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Scientists discover genes that control alcohol use and addiction

[Sept. 1, 2023: Staff Writer, The Brighter Side of News]

What if we told you that the mystery of why certain individuals are more prone to AUDs than others might lie in their DNA? (CREDIT: Creative Commons)

In the United States, alcohol use disorders (AUDs) have long been a public health concern, with an astounding 16 million people currently affected, as reported by the National Institutes on Alcohol Abuse and Alcoholism (NIAAA).

But what if we told you that the mystery of why certain individuals are more prone to AUDs than others might lie in their DNA? This is the new frontier of research for scientists at Indiana University, who have recently made a significant breakthrough in understanding the genetic basis of AUDs.


Deep Dive into the Genetic Pool

Historically, research around AUDs and genetics has often been narrowed down to individual genes. This conventional approach was based on the observation that AUDs seem to run in families, suggesting a genetic link.


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“We know inherited genes are a major contributor to this disease because past studies have shown family genetics to be directly associated with alcohol dependence within a family, such as identical twins raised in different environments,” stated Feng Zhou, PhD, a distinguished professor emeritus of anatomy, cell biology, and physiology at IU School of Medicine.

In a paradigm-shifting study, led by Zhou alongside William Muir, PhD, professor emeritus of genetics at the Purdue Department of Animal Sciences, the focus was extended to groups of genes. Their groundbreaking research has been recently published in Alcohol: Clinical and Experimental Research.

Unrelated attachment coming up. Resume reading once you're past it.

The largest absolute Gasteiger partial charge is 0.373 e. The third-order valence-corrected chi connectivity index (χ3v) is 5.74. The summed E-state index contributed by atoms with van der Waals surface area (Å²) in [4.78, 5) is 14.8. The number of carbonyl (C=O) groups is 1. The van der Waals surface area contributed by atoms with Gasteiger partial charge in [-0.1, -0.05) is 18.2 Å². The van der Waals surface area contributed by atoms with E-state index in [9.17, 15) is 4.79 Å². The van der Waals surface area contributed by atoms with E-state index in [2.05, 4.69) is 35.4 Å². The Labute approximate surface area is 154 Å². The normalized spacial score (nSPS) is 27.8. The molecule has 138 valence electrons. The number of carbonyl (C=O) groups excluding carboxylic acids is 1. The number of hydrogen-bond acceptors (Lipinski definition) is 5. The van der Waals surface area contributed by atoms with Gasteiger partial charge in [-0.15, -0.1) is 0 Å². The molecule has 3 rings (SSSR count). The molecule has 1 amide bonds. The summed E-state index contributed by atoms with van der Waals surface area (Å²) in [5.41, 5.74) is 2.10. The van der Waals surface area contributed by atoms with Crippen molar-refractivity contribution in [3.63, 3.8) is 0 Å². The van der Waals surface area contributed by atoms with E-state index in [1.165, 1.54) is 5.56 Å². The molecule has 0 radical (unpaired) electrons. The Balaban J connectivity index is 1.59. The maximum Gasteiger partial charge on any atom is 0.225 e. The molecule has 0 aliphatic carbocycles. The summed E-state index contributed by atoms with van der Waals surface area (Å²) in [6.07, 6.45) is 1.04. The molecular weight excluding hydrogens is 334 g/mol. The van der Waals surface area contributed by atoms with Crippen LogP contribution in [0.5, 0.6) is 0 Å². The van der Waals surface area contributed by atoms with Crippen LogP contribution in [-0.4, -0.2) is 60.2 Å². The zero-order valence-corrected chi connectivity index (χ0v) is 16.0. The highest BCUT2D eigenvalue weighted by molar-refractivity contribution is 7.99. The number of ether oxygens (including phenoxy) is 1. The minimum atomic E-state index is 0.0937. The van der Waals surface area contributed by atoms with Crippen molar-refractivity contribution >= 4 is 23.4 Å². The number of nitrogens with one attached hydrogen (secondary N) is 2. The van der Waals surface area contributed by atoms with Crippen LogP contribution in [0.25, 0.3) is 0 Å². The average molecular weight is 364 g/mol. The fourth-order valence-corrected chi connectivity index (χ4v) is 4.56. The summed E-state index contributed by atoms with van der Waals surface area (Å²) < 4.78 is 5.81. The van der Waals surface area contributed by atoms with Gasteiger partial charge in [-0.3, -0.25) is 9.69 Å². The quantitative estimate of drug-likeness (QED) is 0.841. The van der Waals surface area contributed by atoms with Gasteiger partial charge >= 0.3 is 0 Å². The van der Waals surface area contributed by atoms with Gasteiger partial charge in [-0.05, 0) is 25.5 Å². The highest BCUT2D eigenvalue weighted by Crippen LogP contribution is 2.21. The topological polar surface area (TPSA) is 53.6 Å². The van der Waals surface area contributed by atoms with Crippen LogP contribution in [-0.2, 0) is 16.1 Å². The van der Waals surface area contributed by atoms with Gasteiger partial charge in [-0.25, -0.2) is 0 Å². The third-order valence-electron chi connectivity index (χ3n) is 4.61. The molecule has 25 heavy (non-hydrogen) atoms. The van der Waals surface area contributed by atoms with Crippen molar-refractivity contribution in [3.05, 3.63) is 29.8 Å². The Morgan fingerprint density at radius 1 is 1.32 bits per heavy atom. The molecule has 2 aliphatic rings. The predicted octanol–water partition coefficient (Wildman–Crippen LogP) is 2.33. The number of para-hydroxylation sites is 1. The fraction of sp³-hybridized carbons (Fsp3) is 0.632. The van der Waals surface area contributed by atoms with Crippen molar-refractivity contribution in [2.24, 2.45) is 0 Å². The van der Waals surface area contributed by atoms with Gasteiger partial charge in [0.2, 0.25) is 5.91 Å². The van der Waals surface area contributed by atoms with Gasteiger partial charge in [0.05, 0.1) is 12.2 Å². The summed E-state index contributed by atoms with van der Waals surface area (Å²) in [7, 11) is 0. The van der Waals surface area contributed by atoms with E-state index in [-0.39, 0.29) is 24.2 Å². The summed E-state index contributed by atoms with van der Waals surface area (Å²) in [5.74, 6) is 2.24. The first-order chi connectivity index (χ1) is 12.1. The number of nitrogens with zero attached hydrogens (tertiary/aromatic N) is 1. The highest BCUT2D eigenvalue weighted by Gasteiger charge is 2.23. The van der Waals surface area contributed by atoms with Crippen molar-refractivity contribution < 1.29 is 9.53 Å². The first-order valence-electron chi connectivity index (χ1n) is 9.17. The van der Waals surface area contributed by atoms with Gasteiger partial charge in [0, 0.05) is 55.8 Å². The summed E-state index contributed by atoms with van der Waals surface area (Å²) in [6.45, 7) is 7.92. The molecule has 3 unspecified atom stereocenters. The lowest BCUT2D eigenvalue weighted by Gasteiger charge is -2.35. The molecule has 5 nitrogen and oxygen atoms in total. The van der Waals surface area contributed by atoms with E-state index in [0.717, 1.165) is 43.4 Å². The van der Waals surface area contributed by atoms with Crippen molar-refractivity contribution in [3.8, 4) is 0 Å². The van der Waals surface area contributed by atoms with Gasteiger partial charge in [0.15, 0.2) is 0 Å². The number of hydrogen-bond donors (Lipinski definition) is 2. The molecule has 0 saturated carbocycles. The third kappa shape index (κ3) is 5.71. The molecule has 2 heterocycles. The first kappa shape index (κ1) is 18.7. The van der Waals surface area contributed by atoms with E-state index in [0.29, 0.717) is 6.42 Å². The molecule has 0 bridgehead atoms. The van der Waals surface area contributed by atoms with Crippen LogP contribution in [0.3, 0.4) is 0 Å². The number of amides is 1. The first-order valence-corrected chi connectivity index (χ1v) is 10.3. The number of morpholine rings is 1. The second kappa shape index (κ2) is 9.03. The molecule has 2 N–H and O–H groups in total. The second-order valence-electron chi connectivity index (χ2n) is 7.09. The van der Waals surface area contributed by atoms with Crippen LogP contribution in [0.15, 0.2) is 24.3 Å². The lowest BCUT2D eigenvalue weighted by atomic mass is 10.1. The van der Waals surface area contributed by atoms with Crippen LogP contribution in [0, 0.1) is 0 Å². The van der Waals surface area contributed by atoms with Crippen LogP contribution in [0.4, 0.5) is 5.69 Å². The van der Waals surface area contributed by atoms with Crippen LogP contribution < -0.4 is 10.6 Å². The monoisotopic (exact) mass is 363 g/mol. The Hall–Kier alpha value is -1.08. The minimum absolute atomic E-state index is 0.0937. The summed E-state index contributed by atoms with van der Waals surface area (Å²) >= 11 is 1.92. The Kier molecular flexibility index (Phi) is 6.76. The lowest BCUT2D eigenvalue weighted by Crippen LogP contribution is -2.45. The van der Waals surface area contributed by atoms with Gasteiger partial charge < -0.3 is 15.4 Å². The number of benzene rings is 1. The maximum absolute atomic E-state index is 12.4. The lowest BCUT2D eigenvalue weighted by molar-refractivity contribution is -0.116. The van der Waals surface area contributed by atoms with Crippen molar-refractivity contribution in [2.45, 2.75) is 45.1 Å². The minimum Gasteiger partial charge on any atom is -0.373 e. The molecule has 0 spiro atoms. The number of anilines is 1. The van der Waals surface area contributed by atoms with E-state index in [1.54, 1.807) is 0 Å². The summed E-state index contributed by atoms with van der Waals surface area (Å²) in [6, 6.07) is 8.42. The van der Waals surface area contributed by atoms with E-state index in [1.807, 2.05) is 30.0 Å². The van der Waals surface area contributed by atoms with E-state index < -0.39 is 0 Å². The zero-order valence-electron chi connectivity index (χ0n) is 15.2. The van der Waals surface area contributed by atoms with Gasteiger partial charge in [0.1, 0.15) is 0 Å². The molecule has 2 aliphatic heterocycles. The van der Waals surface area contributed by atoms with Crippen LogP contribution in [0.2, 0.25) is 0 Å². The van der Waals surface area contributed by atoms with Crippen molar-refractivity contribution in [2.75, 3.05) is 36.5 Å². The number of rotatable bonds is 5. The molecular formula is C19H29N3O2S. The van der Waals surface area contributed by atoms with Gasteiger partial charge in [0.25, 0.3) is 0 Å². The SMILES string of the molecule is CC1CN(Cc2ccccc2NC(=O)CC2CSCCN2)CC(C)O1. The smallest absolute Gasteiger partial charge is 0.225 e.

The Novel Approach

To penetrate deeper into the genetic intricacies of AUDs, the team employed three distinctive animal models, cultivated at the IU Alcohol Research Center. Their massive study spanned across nearly 3 billion DNA base pairs and approximately 30,000 genes in 70 animals. This exhaustive approach aimed to pinpoint specific genes that played a pivotal role in alcohol consumption patterns.

Modeling workflow. CommonMind Consortium (CMC) RNA-seq and genotyping data from dorsolateral prefrontal cortex (DLPFC) were used to derive the splicing outcomes (PSI, Ψ) and imputed genotypes (GT), respectively. (CREDIT: Alcohol: Clinical and Experimental Research)

What set their study apart was the meticulous experimental design. Zhou explained, “These rat models are all uniquely qualified as criteria for human outcomes.” It allowed researchers to discern genetic variations connected to drinking behaviors, filtering out random genetic differences or other external influences.


Unearthing the Genetic Web of AUDs

The findings were revelatory. The team identified a constellation of genes related to neuronal plasticity and pain perception. Notably, these genes worked synergistically with other groups of genes associated with neural communication.

Overview of the MR-based analysis. Genetic variant (X) is the instrumental variable. The intermediate molecular trait (i.e., exposure) is the genetically predicted PSI, Ψ^(x)Ψ^(�), for RNA splicing, and the phenotypic variable is the trait (Y). Ψ^Ψ^ is inferred from X using the elastic net (EN) models and the association between Ψ^Ψ^ and Y is evaluated by generalized estimating equation (GEE). (CREDIT: Alcohol: Clinical and Experimental Research)